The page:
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Read Company Financial Statements

 

An important part of analyzing a company for a potential investment is understanding their past, current and potential future financial situation. In this video, we all go through the basics of a financial statement and explain the key sections. We'll be looking at the latest quarterly results from Tesla and analyzing how the company's being run.

 

The financial statements for companies are usually made up of three main statements. We have the balance sheet, the income statement and the cash flow statement. The 10k and 10-q filings which are mandatory for all publicly traded companies in the US by the SEC will provide more information about the company and it will be audited so the information will be more dependable and more accurate. For us, listed companies like Tesla, the financial statements would be included in the 10k.

 

The balance sheet is typically the first statement to appear and gives a snapshot of the company's assets, liabilities and shareholders' equity at a specific point in time. Tesla's balance sheet includes things such as cash cash equivalents, money owed by customers' inventory and goods and services that have been paid for but not yet used. Non-current assets are assets that are not expected to be sold or used within the next year. The last section is equity, which is often referred to as shareholders' equity or shareholders' funds and is what shareholders would get if all assets were liquidated and all liabilities were paid off. Tesla lists its assets in order of how liquid they are, which means how easily they can be changed or converted into cash.

 

The company's liabilities include things like money owed to suppliers, even money that has been paid but the good or service is yet to be delivered. The income statement is going to show us the earnings and expenses of a company over a specific period of time. Looking at gross profit operating income or loss income or lost before taxes. A cash flow statement shows how much cash is on hand for a company to make necessary payments. Shows the amount of cash or-equivalents coming into the company or leaving the company. It shows how much money the company has on hand to make necessary debt payments and fund its operations.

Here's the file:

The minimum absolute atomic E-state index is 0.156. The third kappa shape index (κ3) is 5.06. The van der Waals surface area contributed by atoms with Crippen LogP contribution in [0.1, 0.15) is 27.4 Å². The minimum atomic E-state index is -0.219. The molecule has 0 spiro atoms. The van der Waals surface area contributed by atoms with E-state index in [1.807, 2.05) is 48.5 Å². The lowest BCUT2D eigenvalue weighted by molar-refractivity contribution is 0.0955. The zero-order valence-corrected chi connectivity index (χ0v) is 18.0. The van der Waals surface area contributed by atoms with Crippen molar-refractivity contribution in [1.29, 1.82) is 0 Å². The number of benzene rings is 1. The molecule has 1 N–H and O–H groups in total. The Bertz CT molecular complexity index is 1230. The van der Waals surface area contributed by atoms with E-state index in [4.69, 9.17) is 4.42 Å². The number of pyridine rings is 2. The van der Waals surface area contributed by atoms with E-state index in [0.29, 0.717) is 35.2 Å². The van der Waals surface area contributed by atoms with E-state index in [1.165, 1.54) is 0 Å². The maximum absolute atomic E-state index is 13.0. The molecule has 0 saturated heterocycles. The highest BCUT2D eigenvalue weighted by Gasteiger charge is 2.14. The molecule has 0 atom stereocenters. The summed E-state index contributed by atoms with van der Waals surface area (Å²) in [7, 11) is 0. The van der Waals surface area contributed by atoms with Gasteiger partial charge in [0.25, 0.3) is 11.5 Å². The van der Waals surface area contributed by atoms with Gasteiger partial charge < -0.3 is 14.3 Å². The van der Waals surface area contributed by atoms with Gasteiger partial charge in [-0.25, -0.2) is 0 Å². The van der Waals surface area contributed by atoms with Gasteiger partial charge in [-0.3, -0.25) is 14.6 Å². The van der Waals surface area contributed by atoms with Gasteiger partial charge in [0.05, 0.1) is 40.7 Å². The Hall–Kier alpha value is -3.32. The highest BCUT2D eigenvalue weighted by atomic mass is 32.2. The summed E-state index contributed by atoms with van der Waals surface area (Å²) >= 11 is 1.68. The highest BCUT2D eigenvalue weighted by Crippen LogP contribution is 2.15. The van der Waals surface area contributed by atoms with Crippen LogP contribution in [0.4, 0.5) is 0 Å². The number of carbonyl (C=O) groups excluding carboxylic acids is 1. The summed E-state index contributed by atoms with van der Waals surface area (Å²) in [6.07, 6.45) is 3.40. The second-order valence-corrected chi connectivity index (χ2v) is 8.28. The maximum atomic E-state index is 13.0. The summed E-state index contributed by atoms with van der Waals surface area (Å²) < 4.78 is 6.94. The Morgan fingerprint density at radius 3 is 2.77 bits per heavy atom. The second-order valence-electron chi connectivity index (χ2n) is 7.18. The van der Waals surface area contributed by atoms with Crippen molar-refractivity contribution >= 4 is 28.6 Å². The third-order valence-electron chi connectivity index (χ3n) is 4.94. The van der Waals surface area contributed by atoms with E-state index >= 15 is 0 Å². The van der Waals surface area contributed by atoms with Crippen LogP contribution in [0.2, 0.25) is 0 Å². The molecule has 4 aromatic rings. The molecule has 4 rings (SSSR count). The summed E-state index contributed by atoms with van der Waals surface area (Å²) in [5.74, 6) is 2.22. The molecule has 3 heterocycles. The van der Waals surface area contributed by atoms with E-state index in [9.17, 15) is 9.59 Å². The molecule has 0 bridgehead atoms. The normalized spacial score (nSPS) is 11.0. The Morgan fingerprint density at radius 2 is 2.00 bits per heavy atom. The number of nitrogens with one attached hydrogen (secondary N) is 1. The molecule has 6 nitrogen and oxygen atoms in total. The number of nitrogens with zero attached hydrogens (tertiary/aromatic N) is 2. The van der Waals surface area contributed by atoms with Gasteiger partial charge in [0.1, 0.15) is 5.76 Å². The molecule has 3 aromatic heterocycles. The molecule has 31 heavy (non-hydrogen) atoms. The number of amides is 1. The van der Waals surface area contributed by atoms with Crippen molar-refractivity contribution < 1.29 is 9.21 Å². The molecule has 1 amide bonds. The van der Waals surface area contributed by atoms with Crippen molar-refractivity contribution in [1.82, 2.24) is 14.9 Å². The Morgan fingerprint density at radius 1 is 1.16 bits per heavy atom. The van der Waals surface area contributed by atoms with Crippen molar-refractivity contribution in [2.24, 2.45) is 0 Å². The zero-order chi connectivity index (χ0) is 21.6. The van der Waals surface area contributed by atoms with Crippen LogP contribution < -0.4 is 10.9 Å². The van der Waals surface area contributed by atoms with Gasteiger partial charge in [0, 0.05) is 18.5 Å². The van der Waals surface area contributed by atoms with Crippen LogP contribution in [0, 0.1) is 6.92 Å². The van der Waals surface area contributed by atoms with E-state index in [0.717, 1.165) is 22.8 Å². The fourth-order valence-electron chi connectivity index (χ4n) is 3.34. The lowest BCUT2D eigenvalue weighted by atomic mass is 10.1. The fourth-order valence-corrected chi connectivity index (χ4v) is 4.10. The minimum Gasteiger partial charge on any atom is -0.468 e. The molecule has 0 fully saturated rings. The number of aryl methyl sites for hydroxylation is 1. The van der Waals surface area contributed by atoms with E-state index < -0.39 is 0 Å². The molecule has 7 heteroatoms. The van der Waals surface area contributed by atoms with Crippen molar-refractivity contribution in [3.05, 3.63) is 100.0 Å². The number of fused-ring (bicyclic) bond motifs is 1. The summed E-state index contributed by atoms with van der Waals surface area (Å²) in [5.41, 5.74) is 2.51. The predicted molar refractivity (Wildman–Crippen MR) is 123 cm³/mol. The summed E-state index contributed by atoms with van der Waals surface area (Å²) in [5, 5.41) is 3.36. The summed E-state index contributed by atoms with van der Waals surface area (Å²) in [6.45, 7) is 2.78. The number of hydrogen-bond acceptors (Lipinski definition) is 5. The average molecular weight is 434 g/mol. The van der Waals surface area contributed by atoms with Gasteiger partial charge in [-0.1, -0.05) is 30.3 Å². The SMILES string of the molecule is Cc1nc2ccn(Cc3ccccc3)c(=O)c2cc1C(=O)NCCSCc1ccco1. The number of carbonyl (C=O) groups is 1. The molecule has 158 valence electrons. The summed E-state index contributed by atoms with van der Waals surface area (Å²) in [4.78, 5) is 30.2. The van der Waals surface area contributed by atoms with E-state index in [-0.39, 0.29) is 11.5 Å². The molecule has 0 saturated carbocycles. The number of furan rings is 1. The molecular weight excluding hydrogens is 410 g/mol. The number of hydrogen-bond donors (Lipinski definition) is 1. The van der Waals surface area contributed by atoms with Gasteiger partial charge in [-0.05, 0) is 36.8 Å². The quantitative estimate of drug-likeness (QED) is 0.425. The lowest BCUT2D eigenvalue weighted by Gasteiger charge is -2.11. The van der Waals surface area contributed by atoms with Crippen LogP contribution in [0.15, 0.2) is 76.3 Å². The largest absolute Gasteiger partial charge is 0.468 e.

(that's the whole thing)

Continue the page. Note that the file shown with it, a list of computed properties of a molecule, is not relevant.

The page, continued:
The cash flow statement is usually split into three main sections: cash from operations, cash from investing activities and cash from financing activities. It gives information about a company's liquidity and solvency. If the company runs out of cash, it could be insolvent, which is one of the main reasons for businesses failing. There are three main statements that make up a company's financial statements: the balance sheet, the income statement and the cash flow statement. By understanding these main sections, you can already get a good grasp of what's going on in the company. I'd recommend downloading the financial statements of companies from different industries to see how they differ from one another. If you like this video and want to see more on this topic, then hit that thumbs up button and let us know by sending us a thumbs up. Thanks so much for watching our video series and, as always, don't forget to subscribe to the channel for more videos.